AWS has improved its free tier for data transfer, from 1GB to 100GB per month for transfer to the internet, and from 50GB to 1TB for CloudFront, its content delivery network.
According to AWS chief evangelist Jeff Barr “as a result of this change millions of AWS customers worldwide will no longer see a charge for these two categories of data transfer,” which is effective from 1 December.
The free allocation will apply to services such as S3 (Simple Storage Service), web applications on EC2 (Elastic Compute Cloud) VMs and so on. There is an exclusion for the AWS GovCloud and for China regions.
Other details are that the number of free HTTP and HTTPS requests to CloudFront are to be increased from 2 million to 10 million, and the offer of two million free CloudFront function invocations per month is no longer limited to the first year.
While Barr attributes the change to a “tradition of AWS price reductions” many industry watchers link the price reduction to competition from others, including Cloudflare which in September previewed R2 Storage, which implements Amazon’s S3 API but without egress fees.
In July, Cloudflare accused AWS of excessive rates for data egress, stating that customers in North America and Europe pay 80 times what the service costs AWS to operate.
Cloudflare CEO Matthew Prince said on Twitter, in response to the AWS news, “Well, that was fast!! I’m doing the dance of joy! Great news for our mutual customers. And the next step toward the inevitable end of cloud egress [fees].”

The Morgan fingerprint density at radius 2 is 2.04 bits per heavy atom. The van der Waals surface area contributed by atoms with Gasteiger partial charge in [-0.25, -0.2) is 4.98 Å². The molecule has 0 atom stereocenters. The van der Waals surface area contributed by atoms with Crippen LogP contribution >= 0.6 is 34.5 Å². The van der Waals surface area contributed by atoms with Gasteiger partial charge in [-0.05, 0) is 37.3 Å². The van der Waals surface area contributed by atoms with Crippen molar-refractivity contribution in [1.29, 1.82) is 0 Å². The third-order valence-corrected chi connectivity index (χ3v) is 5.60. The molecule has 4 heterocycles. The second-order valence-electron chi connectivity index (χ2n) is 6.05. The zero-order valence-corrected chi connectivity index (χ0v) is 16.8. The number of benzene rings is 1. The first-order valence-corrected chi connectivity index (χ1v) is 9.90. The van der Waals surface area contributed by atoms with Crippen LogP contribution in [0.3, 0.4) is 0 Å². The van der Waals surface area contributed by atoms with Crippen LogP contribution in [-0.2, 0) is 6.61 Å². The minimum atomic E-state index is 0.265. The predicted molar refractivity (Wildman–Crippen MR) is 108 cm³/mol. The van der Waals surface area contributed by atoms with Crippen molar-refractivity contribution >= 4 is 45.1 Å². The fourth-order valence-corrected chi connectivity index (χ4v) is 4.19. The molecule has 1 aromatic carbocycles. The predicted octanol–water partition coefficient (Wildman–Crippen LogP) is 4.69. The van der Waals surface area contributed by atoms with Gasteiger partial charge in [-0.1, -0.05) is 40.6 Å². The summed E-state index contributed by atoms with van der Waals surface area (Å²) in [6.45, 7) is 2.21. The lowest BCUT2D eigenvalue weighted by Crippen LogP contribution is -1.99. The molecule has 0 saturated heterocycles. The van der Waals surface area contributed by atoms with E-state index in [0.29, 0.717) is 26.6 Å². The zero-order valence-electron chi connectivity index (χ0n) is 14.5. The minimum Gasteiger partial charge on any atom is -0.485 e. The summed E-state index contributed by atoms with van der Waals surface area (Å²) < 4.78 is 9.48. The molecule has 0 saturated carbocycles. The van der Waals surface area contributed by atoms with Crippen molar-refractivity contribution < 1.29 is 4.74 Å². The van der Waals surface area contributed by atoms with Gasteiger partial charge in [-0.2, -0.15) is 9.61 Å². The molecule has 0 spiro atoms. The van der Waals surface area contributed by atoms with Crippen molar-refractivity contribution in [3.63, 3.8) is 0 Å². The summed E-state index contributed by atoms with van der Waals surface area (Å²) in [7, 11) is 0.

A customer commented on Hacker News, “I use 500GB–1TB per month on Cloudfront, costing about $50–100 per month, and I was going to move this over to Cloudflare to take advantage of their savings. However, this AWS change will basically wipe out my entire Cloudfront bill. I should send Cloudflare a Christmas card to say thanks.”
It does seem that AWS intends to stop customers bleeding to Cloudflare with this move. There are caveats, though. One is that this is a free tier, so that customers using data transfer beyond these amounts will still pay the high AWS fees. For these users, the free tier becomes a discount. Enterprises for whom content distribution is core to their business will benefit by looking elsewhere. Netflix, for example, built its own CDN connecting to ISPs around the world.
Second, AWS has plenty of other fees to fall back on. S3, for example, charges fees for storage and for API operations such as PUT and GET requests. There are further charges for analytics, Lambda integration, and so on.
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Rival storage service Wasabi, which this week announced a new storage region in London, claimed the S3 charges follow a strategy of “make the transaction charges so ridiculously small that customers don’t notice, don’t care, or can’t figure out how to calculate them. Then do this for all of your hundreds of thousands of customers and trillions of objects, and kick back and watch your coffers overflow as time goes by.” (Wasabi charges only for storage and claims to be 80 per cent cheaper than S3.)
Cloudflare is not clear on this matter of operation fees, in the context of R2, and said only that “R2 will zero-rate infrequent storage operations under a threshold — currently planned to be in the single digit requests per second range. Above this range, R2 will charge significantly less per-operation than the major providers.”
Is Prince really celebrating or will Cloudflare worry about R2 losing some of its appeal? Questioned on this matter earlier this month, in an earnings call, Prince said that if AWS were to take egress fees to zero, “it would force us to continue to innovate in that space, just like it would force everyone else to innovate in the space.”
Prince also said that interest in R2 was “off the charts”. He hopes for Cloudflare to integrate with all the hyperscale public cloud providers and to be “the fabric that connects all of that together.” ®